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No Pruning Woes In Qns.

Comptroller’s Audit Finds Efficiency

A report by the city comptroller has found mismanagement and wasted resources with the Parks Department’s tree pruning program in every borough except Queens, it was announced Sunday, Aug. 17.

In the report Scott Stringer claims that the Parks Department’s Recreation and Forestry Service, which is responsible for all street tree maintenance provided inaccurate lists of trees in need of pruning, gave scant evidence that required postpruning inspections were completed and had inadequate controls to prevent payments for ineligible trees in Manhattan, Brooklyn, Staten Island and the Bronx, it was noted. The agency is responsible for maintaining approximately 650,000 street trees citywide, Stringer stated.

Each borough has an office that oversees the pruning and maintenance of trees. Inadequate pruning and tree maintenance can increase the possibility of injury and property damage from loose branches, Stringer said.

Based on the review of operations and street tree pruning from July 1, 2012 to Nov. 21, 2013, the comptroller reported the Queens office is a relative paragon as compared to other boroughs.

“Pruning operations in Queens are a model for the rest of the city,” Stringersaidinaastatement.”The Parks Department needs to implement reforms that will help protect all taxpayers, boost services and ensure greater safety of all neighborhoods.”

Private contractors are tapped to plant new street trees and maintain them for two years, Stringer noted. After this period, the Parks Department is responsible for pruning and maintenance, except in cases of trees five inches or more in diameter, it was noted.

“I’m not going out on a limb when I say that Parks’ performance has been unacceptable,” Stringer said. “Auditors found that in the Bronx, Brooklyn, Manhattan and Staten Island were paying contractors for pruning the wrong trees, for pruning that was never done and were not keeping accurate lists of trees that were properly maintained. Taxpayers deserve better management of our city’s trees.”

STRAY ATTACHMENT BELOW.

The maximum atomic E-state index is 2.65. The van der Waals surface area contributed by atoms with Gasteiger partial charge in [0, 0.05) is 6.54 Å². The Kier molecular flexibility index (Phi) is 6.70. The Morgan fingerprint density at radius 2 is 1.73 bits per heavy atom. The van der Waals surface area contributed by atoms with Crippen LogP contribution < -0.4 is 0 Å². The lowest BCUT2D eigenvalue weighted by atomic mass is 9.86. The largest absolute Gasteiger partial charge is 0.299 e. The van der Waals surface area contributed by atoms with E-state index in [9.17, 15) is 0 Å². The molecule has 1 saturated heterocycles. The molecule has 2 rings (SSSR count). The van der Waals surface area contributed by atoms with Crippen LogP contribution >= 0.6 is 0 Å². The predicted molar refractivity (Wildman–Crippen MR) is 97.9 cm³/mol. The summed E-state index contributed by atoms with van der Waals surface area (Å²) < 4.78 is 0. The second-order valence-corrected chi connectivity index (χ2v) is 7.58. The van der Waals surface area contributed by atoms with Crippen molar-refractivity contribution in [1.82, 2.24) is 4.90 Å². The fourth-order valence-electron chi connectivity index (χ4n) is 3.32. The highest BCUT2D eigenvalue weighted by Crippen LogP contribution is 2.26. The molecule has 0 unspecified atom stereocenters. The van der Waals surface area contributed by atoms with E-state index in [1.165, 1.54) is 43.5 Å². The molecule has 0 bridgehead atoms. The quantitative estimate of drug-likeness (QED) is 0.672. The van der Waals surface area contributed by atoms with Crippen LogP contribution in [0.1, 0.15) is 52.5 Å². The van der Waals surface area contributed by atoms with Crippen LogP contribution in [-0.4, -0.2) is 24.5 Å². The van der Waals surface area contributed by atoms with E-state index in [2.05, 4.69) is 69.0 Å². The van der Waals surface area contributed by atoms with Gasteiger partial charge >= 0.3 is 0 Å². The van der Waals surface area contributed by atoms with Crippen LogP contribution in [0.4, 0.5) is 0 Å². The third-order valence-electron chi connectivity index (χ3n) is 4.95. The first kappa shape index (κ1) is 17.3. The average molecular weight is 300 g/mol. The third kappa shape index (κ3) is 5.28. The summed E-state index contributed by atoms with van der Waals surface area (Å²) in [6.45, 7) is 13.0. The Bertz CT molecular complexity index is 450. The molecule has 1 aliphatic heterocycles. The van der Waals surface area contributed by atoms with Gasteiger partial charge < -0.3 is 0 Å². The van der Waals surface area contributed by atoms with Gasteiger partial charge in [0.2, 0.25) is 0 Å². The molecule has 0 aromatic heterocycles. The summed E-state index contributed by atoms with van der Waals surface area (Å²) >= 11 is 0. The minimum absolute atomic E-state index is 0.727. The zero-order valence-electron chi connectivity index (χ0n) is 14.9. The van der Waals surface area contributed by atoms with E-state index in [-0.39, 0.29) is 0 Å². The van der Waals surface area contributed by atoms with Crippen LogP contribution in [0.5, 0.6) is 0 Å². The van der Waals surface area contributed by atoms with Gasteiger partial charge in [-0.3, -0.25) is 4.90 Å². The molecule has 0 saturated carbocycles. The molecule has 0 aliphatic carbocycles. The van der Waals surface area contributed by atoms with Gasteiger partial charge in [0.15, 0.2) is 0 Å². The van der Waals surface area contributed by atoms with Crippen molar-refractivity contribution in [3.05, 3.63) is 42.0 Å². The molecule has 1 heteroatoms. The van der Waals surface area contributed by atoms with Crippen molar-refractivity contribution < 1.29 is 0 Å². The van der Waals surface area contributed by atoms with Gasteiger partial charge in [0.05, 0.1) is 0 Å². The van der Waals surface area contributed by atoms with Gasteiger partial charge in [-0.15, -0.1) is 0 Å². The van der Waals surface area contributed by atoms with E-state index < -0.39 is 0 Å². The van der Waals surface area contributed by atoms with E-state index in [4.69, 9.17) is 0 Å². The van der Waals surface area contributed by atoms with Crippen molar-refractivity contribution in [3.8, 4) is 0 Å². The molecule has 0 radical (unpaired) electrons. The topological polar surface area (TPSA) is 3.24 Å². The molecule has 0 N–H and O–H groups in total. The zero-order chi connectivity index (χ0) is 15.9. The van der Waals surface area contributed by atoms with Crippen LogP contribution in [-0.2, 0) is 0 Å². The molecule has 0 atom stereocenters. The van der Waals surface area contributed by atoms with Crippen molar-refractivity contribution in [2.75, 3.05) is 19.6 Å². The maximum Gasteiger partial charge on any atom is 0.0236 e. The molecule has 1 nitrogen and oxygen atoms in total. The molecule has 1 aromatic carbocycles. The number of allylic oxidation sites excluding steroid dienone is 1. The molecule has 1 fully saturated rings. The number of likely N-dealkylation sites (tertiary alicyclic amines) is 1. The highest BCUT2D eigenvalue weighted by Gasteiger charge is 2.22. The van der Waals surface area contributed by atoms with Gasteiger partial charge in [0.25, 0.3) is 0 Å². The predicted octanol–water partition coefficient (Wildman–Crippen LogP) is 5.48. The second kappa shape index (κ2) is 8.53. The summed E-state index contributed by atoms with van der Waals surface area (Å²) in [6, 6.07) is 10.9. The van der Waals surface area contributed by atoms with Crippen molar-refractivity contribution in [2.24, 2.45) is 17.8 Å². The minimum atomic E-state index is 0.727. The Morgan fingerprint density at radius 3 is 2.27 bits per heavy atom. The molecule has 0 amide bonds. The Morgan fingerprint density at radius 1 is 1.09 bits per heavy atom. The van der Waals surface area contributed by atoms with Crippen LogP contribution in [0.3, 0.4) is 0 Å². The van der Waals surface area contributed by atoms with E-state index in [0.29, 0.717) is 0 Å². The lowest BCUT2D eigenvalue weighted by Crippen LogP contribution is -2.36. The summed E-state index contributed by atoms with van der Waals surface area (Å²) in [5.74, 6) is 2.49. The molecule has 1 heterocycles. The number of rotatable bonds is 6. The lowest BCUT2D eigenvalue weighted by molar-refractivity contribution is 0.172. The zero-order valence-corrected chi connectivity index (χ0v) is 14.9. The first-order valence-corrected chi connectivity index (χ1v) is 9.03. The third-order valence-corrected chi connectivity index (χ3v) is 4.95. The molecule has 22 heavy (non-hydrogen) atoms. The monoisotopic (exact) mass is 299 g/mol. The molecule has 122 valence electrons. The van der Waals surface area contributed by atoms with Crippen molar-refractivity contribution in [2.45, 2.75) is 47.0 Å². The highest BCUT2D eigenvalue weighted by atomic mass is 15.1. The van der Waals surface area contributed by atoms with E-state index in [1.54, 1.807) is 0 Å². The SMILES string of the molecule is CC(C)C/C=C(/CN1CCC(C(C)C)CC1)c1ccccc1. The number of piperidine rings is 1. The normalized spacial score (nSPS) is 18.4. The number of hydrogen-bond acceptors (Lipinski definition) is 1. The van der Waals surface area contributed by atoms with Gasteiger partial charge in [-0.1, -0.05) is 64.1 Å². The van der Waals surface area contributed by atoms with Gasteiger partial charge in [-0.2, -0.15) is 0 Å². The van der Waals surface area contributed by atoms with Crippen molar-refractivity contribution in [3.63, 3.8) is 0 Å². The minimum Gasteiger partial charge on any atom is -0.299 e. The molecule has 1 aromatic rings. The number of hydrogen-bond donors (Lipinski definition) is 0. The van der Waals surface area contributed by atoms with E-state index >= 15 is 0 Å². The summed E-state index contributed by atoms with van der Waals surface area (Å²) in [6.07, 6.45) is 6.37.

Stringer made several recommendations to correct the problems at the four borough offices which included:

– ensuring that accurate, detailed lists of trees that meet the minimum size requirement and need pruning are prepared, including locations; making sure that post-pruning inspections are completed and documented;

– reviewing all contractors invoices to make sure payments are made only for the correct trees;

– ensuring the Manhattan office tracks the streets that have been pruned by a contractor so that no streets are missed and that all street trees in need are pruned;

– investigate and try to recover money that was improperly paid to prune trees that were less than five inches in diameter or were not pruned and;

– referral to the Department of Investigation an evidence the Parks Department finds of any intentional phony documentation of invoices by private contractors.

“The city pays out millions per year in settlements resulting from falling limbs,” Stringer said. “Reducing the city’s exposure to these types of claims is a mandate that cuts across all city agencies. I look forward to working with the Department of Parks and Recreation to achieve better results for our city.”

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